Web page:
KHOU Mishandles Twitter Technology

KHOU ran a story about convicted rapist Abraham Joseph and next to it embedded a Twitter feed populating tweets related to the story. Unfortunately it pulled innocent @abrahamjoseph into its web.
Thu October 11, 2012 10:23 pm
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Twitter user Abraham Riesman found himself with a lot more than usual to handle Tuesday because of—well—his handle. The New York journalist and producer discovered that his Twitter feed appeared next to a KHOU story about a convicted rapist by the name of Abraham Joseph.

On Monday Houston's CBS affiliate ran a story about Joseph, a former Houston police officer who had been sentenced for raping a waitress. Alongside the article, they ran a Twitter feed configured to show all mentions of the hashtag #abrahamjoseph. Unfortunately for Riesman it also populated his Twitter feed because his username is @abrahamjoseph.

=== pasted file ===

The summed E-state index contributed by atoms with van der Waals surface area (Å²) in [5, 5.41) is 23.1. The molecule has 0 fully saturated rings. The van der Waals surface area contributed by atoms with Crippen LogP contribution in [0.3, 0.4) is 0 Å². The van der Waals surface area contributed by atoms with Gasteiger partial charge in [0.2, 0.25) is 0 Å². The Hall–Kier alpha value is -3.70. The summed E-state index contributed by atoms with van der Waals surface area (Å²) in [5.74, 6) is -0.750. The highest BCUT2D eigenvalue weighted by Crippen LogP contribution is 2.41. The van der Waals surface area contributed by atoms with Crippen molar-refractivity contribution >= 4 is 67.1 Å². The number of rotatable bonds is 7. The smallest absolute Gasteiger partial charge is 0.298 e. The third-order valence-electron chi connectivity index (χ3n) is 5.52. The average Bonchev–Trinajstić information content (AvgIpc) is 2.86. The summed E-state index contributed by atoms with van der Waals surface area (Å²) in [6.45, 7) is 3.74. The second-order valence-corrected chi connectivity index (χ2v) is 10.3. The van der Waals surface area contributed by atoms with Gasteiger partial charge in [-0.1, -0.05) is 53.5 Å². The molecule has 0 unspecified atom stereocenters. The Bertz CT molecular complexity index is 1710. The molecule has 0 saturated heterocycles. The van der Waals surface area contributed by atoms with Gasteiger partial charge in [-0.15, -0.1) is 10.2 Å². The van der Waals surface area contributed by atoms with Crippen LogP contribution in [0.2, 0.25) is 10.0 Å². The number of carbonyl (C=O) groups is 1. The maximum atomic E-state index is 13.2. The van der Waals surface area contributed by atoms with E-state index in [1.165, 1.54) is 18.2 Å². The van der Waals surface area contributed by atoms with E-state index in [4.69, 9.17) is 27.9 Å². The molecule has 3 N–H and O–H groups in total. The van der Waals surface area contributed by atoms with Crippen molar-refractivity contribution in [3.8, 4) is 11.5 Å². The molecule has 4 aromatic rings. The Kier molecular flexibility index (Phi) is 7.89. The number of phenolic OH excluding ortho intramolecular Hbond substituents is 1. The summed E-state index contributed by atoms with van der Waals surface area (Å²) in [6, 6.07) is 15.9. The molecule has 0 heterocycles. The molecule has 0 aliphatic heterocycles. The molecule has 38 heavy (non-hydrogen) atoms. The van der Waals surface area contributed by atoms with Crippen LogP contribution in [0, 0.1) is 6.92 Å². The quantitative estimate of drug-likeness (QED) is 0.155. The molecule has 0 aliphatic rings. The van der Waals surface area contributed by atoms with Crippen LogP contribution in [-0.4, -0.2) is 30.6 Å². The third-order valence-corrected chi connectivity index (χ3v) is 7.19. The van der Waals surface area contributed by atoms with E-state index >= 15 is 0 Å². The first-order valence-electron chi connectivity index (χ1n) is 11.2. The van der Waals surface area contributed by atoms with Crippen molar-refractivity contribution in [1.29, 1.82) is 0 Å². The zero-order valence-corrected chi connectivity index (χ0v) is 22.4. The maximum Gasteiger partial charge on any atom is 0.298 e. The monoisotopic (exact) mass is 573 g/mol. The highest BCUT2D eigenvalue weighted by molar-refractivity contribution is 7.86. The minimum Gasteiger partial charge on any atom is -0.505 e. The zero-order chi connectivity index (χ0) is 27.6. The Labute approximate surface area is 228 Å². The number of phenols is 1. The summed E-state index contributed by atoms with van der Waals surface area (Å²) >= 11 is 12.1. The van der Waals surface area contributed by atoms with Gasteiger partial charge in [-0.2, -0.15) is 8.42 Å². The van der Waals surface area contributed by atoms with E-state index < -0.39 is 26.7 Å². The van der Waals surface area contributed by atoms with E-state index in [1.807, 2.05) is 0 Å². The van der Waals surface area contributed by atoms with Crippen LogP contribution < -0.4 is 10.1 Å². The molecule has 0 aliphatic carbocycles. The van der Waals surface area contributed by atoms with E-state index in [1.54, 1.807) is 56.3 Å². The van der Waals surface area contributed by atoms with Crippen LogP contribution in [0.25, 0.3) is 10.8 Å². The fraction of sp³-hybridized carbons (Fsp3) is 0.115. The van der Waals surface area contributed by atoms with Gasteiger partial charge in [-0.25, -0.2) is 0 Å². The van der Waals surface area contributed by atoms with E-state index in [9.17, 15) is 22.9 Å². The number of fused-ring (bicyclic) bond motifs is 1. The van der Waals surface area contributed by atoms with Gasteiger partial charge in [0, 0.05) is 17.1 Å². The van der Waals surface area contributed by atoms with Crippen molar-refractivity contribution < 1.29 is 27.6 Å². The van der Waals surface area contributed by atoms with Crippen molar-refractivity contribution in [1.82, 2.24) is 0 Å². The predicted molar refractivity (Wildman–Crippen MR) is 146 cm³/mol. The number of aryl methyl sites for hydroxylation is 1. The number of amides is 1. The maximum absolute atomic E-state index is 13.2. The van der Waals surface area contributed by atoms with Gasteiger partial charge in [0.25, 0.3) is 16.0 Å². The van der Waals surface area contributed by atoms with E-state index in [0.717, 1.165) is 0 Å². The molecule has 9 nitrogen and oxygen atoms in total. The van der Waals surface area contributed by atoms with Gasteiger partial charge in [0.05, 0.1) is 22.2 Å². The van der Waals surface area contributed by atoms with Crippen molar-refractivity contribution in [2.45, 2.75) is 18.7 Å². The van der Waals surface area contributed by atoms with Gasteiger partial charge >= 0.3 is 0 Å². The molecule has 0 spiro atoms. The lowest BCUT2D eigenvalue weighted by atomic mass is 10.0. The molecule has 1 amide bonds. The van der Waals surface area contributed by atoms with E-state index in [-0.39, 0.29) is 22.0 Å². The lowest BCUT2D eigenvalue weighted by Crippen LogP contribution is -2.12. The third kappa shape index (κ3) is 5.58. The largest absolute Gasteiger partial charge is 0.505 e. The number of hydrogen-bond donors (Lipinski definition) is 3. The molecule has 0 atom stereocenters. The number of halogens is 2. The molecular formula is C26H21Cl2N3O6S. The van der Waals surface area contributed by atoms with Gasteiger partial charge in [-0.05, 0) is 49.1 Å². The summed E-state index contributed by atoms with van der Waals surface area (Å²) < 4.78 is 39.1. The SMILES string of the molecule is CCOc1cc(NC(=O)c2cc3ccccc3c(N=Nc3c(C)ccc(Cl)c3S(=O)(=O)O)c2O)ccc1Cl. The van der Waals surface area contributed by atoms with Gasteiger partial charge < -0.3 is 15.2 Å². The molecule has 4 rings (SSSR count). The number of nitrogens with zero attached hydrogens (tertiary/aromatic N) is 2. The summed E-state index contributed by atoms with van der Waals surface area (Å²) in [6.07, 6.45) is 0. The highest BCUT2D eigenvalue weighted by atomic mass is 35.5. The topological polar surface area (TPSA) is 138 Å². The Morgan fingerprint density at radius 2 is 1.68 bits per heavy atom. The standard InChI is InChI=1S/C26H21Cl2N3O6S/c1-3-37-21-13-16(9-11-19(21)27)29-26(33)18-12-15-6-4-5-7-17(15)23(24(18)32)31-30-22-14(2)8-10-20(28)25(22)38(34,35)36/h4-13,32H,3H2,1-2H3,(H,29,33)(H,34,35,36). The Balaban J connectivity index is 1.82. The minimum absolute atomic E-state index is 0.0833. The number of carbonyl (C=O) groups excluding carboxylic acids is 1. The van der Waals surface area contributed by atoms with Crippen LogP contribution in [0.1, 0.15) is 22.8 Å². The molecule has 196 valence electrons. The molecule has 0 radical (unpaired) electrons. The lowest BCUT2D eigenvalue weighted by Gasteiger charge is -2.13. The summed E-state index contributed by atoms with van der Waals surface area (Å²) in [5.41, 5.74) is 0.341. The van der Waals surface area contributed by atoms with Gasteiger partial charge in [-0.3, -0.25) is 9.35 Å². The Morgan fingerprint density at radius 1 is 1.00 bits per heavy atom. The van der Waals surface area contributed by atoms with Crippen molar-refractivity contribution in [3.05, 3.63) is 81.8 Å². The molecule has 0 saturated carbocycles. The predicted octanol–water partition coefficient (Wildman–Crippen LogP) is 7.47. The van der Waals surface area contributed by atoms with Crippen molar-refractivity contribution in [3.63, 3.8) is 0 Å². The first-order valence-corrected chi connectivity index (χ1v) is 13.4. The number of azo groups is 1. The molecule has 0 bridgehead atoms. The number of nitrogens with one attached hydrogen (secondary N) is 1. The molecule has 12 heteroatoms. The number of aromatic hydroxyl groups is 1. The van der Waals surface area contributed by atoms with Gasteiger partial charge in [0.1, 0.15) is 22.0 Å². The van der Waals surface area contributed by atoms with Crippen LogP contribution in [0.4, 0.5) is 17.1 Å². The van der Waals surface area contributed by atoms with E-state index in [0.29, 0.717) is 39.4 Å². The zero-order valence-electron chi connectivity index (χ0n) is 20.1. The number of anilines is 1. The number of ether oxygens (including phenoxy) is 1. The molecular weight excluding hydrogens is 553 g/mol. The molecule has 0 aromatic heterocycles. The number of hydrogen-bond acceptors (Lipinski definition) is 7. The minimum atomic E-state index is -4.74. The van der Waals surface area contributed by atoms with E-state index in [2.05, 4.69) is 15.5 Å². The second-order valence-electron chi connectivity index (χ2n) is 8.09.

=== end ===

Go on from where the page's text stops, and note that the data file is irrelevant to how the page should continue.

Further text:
The feed, which BetaBeat says did not have many inclusions of #abrahamjoseph, instead primarily pulled in @abrahamjoseph’s tweets, making it appear that Riesman was the convicted officer.

It appears this all started when @Katterin227 tipped off Riesman via Twitter. She wrote:

Riesman responded:

He then begged for KHOU to take down his Twitter feed:

Throughout the day, however, Riesman seemed to make light of the frustrating situation, tweeting:

And:

Later in the day,  BetaBeat caught up with Riesman who said:

This is a classic example of old media folks desperately trying to understand new media and basically falling on their faces. Basic logic dictates that there is no way this is [the real Abraham Joseph's] Twitter feed. For one: look at my avatar. It’s a really white, red-headed gentleman with glasses and the fact that this is a TV station would convey they have some visual sense of what this convicted rapist would look like. Also, how would I be tweeting? And perhaps even more importantly: why would I be tweeting at midnight about  Homeland?

And ironically, as BetaBeatpointed out, on Monday Riesman tweeted:

Guess we now know what it takes: 

KHOU's news director called Riesman and apologized for the mishap, which Riesman later said " may be the greatest thing that's happened to my career.

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